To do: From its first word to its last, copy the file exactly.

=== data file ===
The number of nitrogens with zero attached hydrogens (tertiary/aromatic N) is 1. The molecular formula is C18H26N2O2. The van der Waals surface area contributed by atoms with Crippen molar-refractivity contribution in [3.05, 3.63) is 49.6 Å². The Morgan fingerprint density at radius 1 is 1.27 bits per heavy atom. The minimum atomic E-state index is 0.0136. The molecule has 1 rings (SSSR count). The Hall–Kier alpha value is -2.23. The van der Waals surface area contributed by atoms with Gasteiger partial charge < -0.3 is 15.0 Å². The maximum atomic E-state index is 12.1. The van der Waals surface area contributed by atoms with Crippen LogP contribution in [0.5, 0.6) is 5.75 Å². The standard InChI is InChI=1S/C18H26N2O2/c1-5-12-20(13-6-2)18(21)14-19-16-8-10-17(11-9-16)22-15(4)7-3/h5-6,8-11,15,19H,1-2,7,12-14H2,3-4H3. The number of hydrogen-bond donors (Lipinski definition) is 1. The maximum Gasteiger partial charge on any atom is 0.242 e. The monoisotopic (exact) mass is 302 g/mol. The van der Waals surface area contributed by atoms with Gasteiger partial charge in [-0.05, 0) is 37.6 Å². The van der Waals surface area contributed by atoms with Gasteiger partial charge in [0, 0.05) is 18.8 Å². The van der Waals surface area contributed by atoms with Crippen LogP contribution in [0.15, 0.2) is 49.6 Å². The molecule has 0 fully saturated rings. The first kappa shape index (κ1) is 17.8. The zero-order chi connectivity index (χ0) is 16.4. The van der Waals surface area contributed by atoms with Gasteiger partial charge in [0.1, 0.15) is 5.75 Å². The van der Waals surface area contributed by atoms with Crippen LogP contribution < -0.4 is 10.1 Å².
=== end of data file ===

The number of nitrogens with zero attached hydrogens (tertiary/aromatic N) is 1. The molecular formula is C18H26N2O2. The van der Waals surface area contributed by atoms with Crippen molar-refractivity contribution in [3.05, 3.63) is 49.6 Å². The Morgan fingerprint density at radius 1 is 1.27 bits per heavy atom. The minimum atomic E-state index is 0.0136. The molecule has 1 rings (SSSR count). The Hall–Kier alpha value is -2.23. The van der Waals surface area contributed by atoms with Gasteiger partial charge < -0.3 is 15.0 Å². The maximum atomic E-state index is 12.1. The van der Waals surface area contributed by atoms with Crippen LogP contribution in [0.5, 0.6) is 5.75 Å². The standard InChI is InChI=1S/C18H26N2O2/c1-5-12-20(13-6-2)18(21)14-19-16-8-10-17(11-9-16)22-15(4)7-3/h5-6,8-11,15,19H,1-2,7,12-14H2,3-4H3. The number of hydrogen-bond donors (Lipinski definition) is 1. The maximum Gasteiger partial charge on any atom is 0.242 e. The monoisotopic (exact) mass is 302 g/mol. The van der Waals surface area contributed by atoms with Gasteiger partial charge in [-0.05, 0) is 37.6 Å². The van der Waals surface area contributed by atoms with Gasteiger partial charge in [0, 0.05) is 18.8 Å². The van der Waals surface area contributed by atoms with Crippen LogP contribution in [0.15, 0.2) is 49.6 Å². The molecule has 0 fully saturated rings. The first kappa shape index (κ1) is 17.8. The zero-order chi connectivity index (χ0) is 16.4. The van der Waals surface area contributed by atoms with Gasteiger partial charge in [0.1, 0.15) is 5.75 Å². The van der Waals surface area contributed by atoms with Crippen LogP contribution < -0.4 is 10.1 Å².